|Newark (Niweweorce). Photo: Stephanie Berger|
By Susan Yung
On the surface, Trisha Brown’s proscenium dances are kinetically intriguing and relatable, formed of waves of roiling, fluid phrases. But dig down, and the intellectual rigor and self-imposed rules factoring into their creation reveal Brown’s fascinating thought processes, and connect them to her early task-based or site-specific works such as Walking on the Wall or Roof Piece. Three major proscenium works will be performed by the Trisha Brown Dance Company at the BAM Howard Gilman Opera House from January 28—30, celebrating a relationship that dates from 1976.
As organic as her movement appears, Brown laid down fairly specific action guidelines. In her essay “How to Make Modern Dance When the Sky’s the Limit” (in Trisha Brown: Dance and Art in Dialogue, 1961—2001), she described the dance’s essential structure. “For Set and Reset, I made a very long phrase that circumvented the outside edge of the stage, serving as a conveyor belt to deliver duets, trios, and solos into the center of the stage. All of the dancers were taught the phrase and given the following set of five instructions: 1. Keep it simple. (The clarity issue.) 2. Play with visibility and invisibility. (The privacy issue.) 3. If you don’t know what to do, get in line. (Helping out with downtime.) 4. Stay on the outside edge of the stage (The spatial issue.) 5. Act on instinct. (The wild card.)”
|Set and Reset. Photo: Stephanie Berger|
One of Brown’s operative tenets was visibility/ invisibility, and here the use of the stage’s legs—the vertical drapes hiding the offstage area—came into play. “The stage’s velour legs have been reconstituted as see-through black scrim edged with a vertical stripe of ice-white satin, which demarcates the difference between onstage behavior and off,” she wrote. “Our sanctuary is gone, invisibility dashed, downtime on display. To this situation Bob added gorgeous filmy white transparent costumes, silkscreened with pale-gray-to-black urban industrial images.” Set and Reset is from Brown’s “unstable molecular cycle,” one of several poetically named series comprising her oeuvre that hew to certain concepts or dogma.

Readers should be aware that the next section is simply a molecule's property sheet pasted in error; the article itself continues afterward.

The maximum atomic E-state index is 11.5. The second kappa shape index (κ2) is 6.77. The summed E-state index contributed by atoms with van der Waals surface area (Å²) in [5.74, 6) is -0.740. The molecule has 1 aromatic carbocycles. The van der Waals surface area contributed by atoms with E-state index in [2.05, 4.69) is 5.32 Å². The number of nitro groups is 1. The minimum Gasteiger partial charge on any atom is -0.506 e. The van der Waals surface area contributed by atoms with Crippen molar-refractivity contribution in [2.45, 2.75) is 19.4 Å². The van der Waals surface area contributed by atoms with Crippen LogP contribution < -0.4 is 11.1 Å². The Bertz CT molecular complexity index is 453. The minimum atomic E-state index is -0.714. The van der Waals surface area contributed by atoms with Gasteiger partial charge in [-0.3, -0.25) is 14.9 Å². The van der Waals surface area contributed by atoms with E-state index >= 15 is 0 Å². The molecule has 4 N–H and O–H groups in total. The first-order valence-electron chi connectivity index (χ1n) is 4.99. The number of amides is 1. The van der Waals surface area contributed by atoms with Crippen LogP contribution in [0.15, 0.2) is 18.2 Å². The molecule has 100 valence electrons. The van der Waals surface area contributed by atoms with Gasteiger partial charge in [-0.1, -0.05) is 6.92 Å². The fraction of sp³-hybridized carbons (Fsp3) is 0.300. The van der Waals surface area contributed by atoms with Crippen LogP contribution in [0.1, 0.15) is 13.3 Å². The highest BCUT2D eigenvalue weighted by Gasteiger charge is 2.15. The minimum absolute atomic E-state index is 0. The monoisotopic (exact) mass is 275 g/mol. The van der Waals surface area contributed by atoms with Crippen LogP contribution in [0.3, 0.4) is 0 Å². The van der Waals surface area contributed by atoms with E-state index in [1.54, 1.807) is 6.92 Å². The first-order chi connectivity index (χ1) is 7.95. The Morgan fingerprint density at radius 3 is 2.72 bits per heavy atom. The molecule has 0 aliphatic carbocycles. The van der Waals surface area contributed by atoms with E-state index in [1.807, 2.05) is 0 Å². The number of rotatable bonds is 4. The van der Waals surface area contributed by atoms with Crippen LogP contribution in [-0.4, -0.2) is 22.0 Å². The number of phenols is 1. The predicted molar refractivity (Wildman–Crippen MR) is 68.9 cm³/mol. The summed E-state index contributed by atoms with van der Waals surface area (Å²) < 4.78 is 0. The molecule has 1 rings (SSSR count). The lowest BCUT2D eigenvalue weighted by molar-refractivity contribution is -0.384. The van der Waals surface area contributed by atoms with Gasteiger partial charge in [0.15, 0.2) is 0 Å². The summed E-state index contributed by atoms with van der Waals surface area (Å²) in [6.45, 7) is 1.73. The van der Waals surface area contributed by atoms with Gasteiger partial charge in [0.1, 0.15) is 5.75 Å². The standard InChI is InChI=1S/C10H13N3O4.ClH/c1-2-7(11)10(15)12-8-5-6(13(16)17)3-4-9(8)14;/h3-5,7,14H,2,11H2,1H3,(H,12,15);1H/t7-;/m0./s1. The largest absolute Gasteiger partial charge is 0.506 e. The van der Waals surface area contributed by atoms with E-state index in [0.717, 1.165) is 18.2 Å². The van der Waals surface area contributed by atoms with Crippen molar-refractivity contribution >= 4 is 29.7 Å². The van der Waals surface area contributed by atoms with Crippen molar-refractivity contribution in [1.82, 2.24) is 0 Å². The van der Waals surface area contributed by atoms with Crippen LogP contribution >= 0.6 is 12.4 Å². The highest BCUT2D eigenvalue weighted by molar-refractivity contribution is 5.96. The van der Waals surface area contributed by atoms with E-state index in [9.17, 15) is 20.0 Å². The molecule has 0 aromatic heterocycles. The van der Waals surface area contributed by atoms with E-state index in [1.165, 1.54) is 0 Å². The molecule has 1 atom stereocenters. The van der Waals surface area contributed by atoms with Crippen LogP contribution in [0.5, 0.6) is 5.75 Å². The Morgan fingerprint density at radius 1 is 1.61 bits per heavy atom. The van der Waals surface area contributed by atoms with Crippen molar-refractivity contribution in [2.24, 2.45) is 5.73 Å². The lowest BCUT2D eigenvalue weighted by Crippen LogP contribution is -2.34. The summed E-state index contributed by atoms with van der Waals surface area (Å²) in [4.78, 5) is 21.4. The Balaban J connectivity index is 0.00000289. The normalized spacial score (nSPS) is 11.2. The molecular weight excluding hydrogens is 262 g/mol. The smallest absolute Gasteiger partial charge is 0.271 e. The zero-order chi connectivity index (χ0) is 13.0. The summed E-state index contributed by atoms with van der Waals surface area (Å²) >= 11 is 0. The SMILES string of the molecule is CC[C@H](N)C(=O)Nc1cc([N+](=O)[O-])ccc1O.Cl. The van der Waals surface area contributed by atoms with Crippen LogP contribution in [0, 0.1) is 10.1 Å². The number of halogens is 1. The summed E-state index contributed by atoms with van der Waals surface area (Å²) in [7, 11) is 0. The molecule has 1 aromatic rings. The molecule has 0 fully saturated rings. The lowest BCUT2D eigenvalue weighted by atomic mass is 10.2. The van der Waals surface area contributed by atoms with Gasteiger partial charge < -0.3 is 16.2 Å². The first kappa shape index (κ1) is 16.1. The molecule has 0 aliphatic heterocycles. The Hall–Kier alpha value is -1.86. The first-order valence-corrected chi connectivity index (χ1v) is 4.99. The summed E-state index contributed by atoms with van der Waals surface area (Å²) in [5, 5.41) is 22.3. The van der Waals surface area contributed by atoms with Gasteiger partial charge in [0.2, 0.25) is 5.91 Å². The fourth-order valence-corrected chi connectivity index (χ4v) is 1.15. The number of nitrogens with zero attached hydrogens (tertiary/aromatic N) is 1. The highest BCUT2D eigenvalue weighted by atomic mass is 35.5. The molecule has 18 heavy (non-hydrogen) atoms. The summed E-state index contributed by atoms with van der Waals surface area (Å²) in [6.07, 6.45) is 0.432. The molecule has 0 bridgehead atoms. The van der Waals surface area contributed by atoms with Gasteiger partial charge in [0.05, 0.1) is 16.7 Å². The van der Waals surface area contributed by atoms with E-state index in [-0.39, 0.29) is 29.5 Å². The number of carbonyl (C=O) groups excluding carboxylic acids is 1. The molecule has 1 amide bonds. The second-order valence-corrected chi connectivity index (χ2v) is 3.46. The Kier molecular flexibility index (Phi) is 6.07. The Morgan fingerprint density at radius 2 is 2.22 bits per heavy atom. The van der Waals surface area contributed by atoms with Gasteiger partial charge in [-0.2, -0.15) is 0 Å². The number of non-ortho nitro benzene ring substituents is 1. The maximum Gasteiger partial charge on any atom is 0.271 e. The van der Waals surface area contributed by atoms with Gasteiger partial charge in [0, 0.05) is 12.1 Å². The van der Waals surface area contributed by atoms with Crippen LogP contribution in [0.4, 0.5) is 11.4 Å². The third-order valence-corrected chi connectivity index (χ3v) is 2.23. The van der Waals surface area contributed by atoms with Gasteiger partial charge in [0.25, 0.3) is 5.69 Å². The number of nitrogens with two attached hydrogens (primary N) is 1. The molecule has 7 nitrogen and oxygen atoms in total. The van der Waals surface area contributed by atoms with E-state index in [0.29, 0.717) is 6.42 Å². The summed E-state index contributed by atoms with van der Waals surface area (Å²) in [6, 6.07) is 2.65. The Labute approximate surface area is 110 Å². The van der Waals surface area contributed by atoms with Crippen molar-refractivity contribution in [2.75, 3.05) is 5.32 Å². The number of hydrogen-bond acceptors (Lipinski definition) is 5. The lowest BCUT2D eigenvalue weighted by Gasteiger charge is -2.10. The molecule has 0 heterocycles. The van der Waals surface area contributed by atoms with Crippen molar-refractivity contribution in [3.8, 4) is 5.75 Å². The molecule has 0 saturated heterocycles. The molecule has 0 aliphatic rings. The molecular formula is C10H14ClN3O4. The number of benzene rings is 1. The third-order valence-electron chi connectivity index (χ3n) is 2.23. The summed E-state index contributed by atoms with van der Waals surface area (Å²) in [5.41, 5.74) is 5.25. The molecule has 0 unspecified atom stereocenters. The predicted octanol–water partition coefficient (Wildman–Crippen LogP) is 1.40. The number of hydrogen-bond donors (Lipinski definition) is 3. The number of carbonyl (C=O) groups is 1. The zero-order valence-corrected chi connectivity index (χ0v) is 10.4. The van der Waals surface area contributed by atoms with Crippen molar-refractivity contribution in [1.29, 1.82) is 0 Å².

Newark (Niweweorce) (1987) falls into the “valiant cycle,” characterized by athleticism and full-out physical experimentation; Donald Judd designed the set, and Peter Zummo wrote the score. Brown writes, “I began my search for vocabulary by pushing furniture around in the studio. This behavior translated into a resolve to push myself and my dancers into powerful movement and carefully designed bodygeometries, initially similar to furniture.” It is remarkable for its technical and physical difficulty and the spatial manipulation of the moving scenography. Brown noted, “Don’s stage design comprised five proscenium-size drops in the three primary colors plus brown and another shade of red. They split the stage into sections forming four corridors, which could alternately block and reveal the dance.”
By asking a visionary artist to collaborate, Brown had in turn become obligated to Judd’s scheme. “I had unwittingly allowed Judd to usurp the choreographer’s territory of time and space. He could cut off a dancer flung high in an arc, or confine us in a narrow strip on the downstage light line, five feet deep and 40 wide. My choreographic solution was to visually design the dance into the motional elements of the set, albeit adapting a few aspects to my favor. Why did I put up with it? Too late to change for one, but remember that abstract modern dance, unfettered by story and music, is, necessarily, in search of a logic or rationale to reduce the proliferation of options that hang around winking at us. The Newark set did impose tough dialogues and severe internal limitations, but it also delivered a spatial and temporal score that forced invention and issued one of the most striking pieces in our repertory.”
PRESENT TENSE (2003) rounds out the BAM program, with set design by Elizabeth Murray and a score by John Cage. This work falls into Brown’s “music cycle,” a bit ironic since Cage poked music’s rules. It features dancers lifting one another—soaring, suspended; weightless, then weighty. Murray was a longtime friend of Trisha Brown, who has produced a significant output as a visual artist. Her body of work germinated and flourished in 1970s New York, where boundaries between genres fell away and collaboration was not simply choice, but a way to live and create. These stately proscenium dances are the largest-scale works in a richly layered oeuvre.
Trisha Brown Dance Company comes to BAM January 28—30, and tickets are still available.
Susan Yung is Senior Editorial Manager at BAM.
Reprinted from December 2015 BAMbill.